• Iodine is a component in thyroid hormones, which help regulate metabolism, growth and function of key organs. Vegans may not get enough iodine and be at risk of deficiency and possibly even a goiter. In addition, foods such as soybeans, cruciferous vegetables and sweet potatoes may promote a goiter. However, just ¼ teaspoon of iodized salt provides a significant amount of iodine.
  • Iron is a crucial component of red blood cells. Dried beans and peas, lentils, enriched cereals, whole-grain products, dark leafy green vegetables and dried fruit are good sources of iron. Because iron isn’t as easily absorbed from plant sources, the recommended intake of iron for vegans is almost double that recommended for non vegans. To help your body absorb iron, eat foods rich in vitamin C, such as strawberries, citrus fruits, tomatoes, cabbage and broccoli, at the same time as you’re eating iron-containing foods.
  • Omega-3 fatty acids areimportant for heart health. Diets that do not include fish and eggs are generally low in active forms of omega-3 fatty acids. Canola oil, soy oil, walnuts, ground flaxseed and soybeans are good sources of essential fatty acids. When it comes to the amount of omega-3 oil in various seed oils, the chia seed has the highest content, just above kiwi seeds, perilla and flax.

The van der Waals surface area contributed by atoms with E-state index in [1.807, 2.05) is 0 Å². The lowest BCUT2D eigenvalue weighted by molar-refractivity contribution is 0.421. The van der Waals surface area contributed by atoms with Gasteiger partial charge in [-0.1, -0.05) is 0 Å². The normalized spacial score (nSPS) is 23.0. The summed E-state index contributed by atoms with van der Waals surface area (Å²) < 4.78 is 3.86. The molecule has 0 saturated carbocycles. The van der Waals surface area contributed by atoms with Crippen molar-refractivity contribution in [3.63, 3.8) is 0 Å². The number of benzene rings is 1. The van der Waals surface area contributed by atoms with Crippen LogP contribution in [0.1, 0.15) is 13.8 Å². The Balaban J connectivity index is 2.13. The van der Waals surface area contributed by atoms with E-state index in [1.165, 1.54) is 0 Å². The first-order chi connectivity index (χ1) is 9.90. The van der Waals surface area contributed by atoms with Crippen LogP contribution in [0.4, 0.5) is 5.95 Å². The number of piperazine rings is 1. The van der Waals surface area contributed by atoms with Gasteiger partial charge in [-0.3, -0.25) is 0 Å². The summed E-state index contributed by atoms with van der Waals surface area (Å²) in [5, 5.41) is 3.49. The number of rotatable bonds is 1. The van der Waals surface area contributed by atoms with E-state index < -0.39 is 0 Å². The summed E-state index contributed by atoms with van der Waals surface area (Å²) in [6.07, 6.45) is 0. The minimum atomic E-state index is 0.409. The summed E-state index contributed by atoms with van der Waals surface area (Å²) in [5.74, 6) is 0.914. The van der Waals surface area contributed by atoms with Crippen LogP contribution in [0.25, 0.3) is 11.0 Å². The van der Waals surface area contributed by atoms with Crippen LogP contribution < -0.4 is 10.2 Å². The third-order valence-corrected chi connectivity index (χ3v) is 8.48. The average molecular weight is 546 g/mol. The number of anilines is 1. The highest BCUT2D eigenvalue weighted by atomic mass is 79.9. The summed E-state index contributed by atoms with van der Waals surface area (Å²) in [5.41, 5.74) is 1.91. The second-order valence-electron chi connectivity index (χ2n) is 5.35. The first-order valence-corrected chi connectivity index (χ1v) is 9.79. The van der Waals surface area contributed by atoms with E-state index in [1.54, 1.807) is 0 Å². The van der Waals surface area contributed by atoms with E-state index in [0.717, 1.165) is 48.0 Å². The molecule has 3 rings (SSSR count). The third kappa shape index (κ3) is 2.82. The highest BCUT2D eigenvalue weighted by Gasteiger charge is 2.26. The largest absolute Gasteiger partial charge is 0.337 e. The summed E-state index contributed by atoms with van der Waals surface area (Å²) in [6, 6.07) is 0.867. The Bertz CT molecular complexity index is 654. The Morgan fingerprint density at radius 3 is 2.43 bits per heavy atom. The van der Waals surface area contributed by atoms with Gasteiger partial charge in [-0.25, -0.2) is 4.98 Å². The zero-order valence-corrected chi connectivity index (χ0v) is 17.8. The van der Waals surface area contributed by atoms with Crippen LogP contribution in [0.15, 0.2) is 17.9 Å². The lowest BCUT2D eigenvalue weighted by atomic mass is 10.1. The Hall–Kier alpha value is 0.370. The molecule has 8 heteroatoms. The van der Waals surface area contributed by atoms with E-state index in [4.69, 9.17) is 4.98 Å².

• Protein helps maintain healthy skin, bones, muscles and organs. Eggs and dairy products are good sources, You can also get sufficient protein from plant-based foods if you eat a variety of them throughout the day. Plant sources include soy products and meat substitutes, legumes, lentils, nuts, seeds and whole grains.
  • Vitamin B-12 is necessary to produce red blood cells and prevent anemia. Vitamin B-12 deficiency may go undetected in people who eat a vegan diet. This is because the vegan diet is rich in a vitamin called folate, which may mask deficiency in vitamin B-12 until severe problems occur. For this reason, it’s important for vegans to consider vitamin supplements, vitamin-enriched cereals and fortified soy products. Also if you own a garden eat unwashed veggies or fruits once in a while, B-12 comes from the earth, but only if it’s a reliable source!
  • Vitamin D plays an important role in bone health.Vitamin D is added to some brands of soy and rice milk, and some cereals and margarines. Be sure to check food labels. If you don’t eat enough fortified foods and have limited sun exposure, you may need a vitamin D supplement (one derived from plants).
  • Zinc is an essential component of many enzymes and plays a role in cell division and in formation of proteins. Plant sources of zinc include whole grains, soy products, legumes, nuts and wheat germ.

anonymous asked: